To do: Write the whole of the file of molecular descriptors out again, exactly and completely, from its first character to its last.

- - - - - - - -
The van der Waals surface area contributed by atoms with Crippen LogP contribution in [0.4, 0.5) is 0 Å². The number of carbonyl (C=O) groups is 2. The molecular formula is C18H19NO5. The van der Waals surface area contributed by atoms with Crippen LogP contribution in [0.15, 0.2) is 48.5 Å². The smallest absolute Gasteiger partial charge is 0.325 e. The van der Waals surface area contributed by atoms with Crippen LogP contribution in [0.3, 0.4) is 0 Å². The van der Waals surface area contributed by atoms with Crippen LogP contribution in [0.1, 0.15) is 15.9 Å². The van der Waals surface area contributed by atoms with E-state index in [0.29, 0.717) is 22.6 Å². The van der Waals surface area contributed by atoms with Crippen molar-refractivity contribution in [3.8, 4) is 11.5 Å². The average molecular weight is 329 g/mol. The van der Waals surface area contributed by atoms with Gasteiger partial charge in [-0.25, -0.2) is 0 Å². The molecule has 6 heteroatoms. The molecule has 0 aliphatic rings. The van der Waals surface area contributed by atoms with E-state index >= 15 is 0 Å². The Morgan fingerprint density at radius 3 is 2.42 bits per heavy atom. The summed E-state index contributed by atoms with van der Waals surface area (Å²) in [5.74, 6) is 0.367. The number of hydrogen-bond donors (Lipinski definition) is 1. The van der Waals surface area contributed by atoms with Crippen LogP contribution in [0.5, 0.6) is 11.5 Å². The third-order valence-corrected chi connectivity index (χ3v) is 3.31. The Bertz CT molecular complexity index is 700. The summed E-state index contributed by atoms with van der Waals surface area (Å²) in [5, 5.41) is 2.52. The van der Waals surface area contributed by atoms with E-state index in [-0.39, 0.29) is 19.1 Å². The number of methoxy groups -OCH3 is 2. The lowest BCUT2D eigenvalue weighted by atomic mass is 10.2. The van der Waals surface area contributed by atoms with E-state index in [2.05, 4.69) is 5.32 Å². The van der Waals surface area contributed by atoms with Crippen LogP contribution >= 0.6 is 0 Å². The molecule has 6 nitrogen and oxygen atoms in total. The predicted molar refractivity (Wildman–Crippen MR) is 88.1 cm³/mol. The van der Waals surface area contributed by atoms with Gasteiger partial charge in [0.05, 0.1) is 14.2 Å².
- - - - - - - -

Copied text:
The van der Waals surface area contributed by atoms with Crippen LogP contribution in [0.4, 0.5) is 0 Å². The number of carbonyl (C=O) groups is 2. The molecular formula is C18H19NO5. The van der Waals surface area contributed by atoms with Crippen LogP contribution in [0.15, 0.2) is 48.5 Å². The smallest absolute Gasteiger partial charge is 0.325 e. The van der Waals surface area contributed by atoms with Crippen LogP contribution in [0.3, 0.4) is 0 Å². The van der Waals surface area contributed by atoms with Crippen LogP contribution in [0.1, 0.15) is 15.9 Å². The van der Waals surface area contributed by atoms with E-state index in [0.29, 0.717) is 22.6 Å². The van der Waals surface area contributed by atoms with Crippen molar-refractivity contribution in [3.8, 4) is 11.5 Å². The average molecular weight is 329 g/mol. The van der Waals surface area contributed by atoms with Gasteiger partial charge in [-0.25, -0.2) is 0 Å². The molecule has 6 heteroatoms. The molecule has 0 aliphatic rings. The van der Waals surface area contributed by atoms with E-state index >= 15 is 0 Å². The Morgan fingerprint density at radius 3 is 2.42 bits per heavy atom. The summed E-state index contributed by atoms with van der Waals surface area (Å²) in [5.74, 6) is 0.367. The number of hydrogen-bond donors (Lipinski definition) is 1. The van der Waals surface area contributed by atoms with Crippen LogP contribution in [0.5, 0.6) is 11.5 Å². The third-order valence-corrected chi connectivity index (χ3v) is 3.31. The Bertz CT molecular complexity index is 700. The summed E-state index contributed by atoms with van der Waals surface area (Å²) in [5, 5.41) is 2.52. The van der Waals surface area contributed by atoms with E-state index in [-0.39, 0.29) is 19.1 Å². The number of methoxy groups -OCH3 is 2. The lowest BCUT2D eigenvalue weighted by atomic mass is 10.2. The van der Waals surface area contributed by atoms with E-state index in [2.05, 4.69) is 5.32 Å². The van der Waals surface area contributed by atoms with Crippen LogP contribution >= 0.6 is 0 Å². The molecule has 6 nitrogen and oxygen atoms in total. The predicted molar refractivity (Wildman–Crippen MR) is 88.1 cm³/mol. The van der Waals surface area contributed by atoms with Gasteiger partial charge in [0.05, 0.1) is 14.2 Å².